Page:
Monday, December 22, 2008

Firms Shelve Supply Of 1,000 New Apartments

Source : The Business Times, December 22, 2008

Project development deferred; en bloc properties return to rental market

At least 1,000 projected new apartment units can be expected to be withdrawn from immediate supply in Singapore's property market, as properties that were sold en bloc in recent years are put back on the market for rental.

The latest of these is Lucky Tower at Grange Road which was bought by City Developments Ltd (CDL) in May 2006.

Still standing: Lucky Tower has been leased to a master tenant that intends to sub-let the 91 units

A CDL spokesman said that the entire development of 91 units has been leased to a master tenant that intends to sub-let the units.

According to data complied by Savills Singapore, Lucky Tower was expected to be redeveloped into a 178-unit condominium. However, with redevelopment pushed back, these units are not expected to come on to the market anytime soon.

Another development, the 192-unit The Grangeford at Leonie Hill, acquired by OUE in 2007, has also been put back on the rental market.

OUE is controlled by the Lippo Group and Malaysian tycoon Ananda Krishnan. Lippo Realty executive director Thio Gim Hock said that approximately 70 per cent of the units have already been leased, mainly to expatriates.

On why it decided to defer redevelopment, Mr Thio said: 'The market does not look good for this year or the next.'

It is understood that asking rents for The Grangeford start at about $3,500 for 1,110 square foot two-bedroom units and about $4,500 for a 1,700 sq ft three-bedroom unit.

The Pontiac Land Group has also started to lease out Pin Tjoe Court, which it acquired in September 2006. Senior vice-president (residential leasing) William Teh said that it expects to redevelop the site next year. 'Till then, we are offering very short-term leases, and this is not representative of typical rental in the market,' he added.

Frasers Centrepoint said that Flamingo Valley, which it acquired in early 2007, has been put on the rental market with close to 60 per cent of the 185 units leased out.

Other en bloc developments back on the rental market include Furama Towers, Fairways Condominium, Sophia Court, and Lincoln Lodge.

The increasing number of en bloc sites put back on the rental market is expected to further depress already weakening rentals.

Referring to this 'hidden leasing supply', Japanese investment house Nomura said: 'The move by developers to return en bloc units back to the leasing market to cover to a degree of the holding costs is not unanticipated.'

In the case of Grangeford, assuming a gross rent of $3.40 psf for the 396,483 sq ft apartment block, Nomura estimates that it could secure net income of $14.6 million, equating to a 2.3 per cent yield over its $625 million acquisition price, 'providing some relief to covering the site's holding costs'.

Regardless of 'hidden leasing supply', rentals are already expected to fall. Still, Knight Frank director (research and consultancy) Nicholas Mak believes that the 'hidden supply' of leasing units will not make much of a dent on the rental market. For starters, he notes, many of these en bloc developments have already reached a state of disrepair.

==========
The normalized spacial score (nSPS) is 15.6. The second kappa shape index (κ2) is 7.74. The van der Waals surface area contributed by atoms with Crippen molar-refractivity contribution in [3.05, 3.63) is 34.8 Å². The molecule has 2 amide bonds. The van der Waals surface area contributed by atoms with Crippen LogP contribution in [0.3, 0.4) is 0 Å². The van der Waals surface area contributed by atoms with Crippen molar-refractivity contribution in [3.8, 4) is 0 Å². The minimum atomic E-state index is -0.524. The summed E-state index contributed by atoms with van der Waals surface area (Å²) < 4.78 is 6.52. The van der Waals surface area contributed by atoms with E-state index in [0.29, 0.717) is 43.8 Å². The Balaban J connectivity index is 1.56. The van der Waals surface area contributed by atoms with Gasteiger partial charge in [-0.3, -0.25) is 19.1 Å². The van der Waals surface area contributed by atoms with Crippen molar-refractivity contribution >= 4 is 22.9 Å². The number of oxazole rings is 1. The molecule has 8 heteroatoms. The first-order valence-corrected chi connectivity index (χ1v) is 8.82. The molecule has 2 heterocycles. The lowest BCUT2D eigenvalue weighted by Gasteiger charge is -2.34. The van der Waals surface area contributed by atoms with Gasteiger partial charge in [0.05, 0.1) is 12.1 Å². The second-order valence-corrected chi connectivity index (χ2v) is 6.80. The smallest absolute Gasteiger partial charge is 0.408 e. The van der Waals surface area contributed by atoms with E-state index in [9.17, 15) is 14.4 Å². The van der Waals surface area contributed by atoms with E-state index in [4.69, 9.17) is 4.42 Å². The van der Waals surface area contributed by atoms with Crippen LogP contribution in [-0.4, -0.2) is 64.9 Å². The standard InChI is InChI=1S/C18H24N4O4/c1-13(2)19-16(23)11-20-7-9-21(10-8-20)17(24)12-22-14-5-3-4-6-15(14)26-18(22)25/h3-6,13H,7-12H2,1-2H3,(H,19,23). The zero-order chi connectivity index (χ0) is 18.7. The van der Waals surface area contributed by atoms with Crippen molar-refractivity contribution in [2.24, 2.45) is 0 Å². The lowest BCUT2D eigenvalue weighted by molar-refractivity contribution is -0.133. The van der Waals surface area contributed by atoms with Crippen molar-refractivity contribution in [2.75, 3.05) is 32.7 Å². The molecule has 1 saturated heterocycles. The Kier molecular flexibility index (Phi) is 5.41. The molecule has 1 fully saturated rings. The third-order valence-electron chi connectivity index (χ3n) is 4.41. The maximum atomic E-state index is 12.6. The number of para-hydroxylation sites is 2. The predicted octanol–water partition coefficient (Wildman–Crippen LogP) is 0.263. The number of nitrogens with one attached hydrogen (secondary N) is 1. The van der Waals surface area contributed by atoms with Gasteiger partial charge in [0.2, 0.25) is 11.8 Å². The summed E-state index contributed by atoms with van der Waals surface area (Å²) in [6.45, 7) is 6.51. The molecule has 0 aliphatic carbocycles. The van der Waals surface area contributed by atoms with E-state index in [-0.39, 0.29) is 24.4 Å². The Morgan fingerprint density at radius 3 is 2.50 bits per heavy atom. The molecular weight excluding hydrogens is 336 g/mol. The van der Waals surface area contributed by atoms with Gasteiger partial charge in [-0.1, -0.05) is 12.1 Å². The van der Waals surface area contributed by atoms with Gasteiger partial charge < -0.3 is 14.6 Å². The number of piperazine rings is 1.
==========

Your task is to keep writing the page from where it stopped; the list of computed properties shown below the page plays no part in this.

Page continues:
Pointing out that the 108-unit Fairways is about 10 per cent leased, he says that many of the units have been 'stripped bare'.

He also noted that these units have short leases and tenants may be given only one-month's notice to vacate.

Another consequence of deferred en bloc redevelopment is the impact this has on future supply.

Savills Singapore estimates that based on the en bloc deals between 2005 and 2007, over 23,000 new units could be added to the market.

But, as Nomura notes, supply has been increasingly pushed to 2012. As at the third quarter of this year, it found that some 16,762 units are scheduled for completion in 2012, versus the previous quarter's estimate of 14,179 units.

Based on an analysis of official data since Q499, it also found that actual completions lagged behind forecast completions.

The Urban Redevelopment Authority (URA) has also clarified that while developments are deemed 'under construction' in its database, this does not necessarily mean construction has begun.

A spokesman for URA said that it considers a project to be 'under construction' once the Building and Construction Authority records indicate that a project has been issued a permit to commence structural works.

As at Q308, there are 10,007 units under construction. URA said: 'As developers do not have to inform the government of actual ground-breaking after obtaining the permit to commence structural works, URA does not have information on the number of units, expected to be completed in 2009, which have actually broken ground.'

However, it added that it understands that actual construction for a project typically begins within 1-3 months after the developer obtains the permit to commence structural works for the project.

The number of developments that could be deferred will remain unknown. CB Richard Ellis executive director Jeremy Lake pointed out: 'Even if the property has been demolished, a meaningful number of projects will be delayed as construction costs are expected to fall over the next 18 months.'

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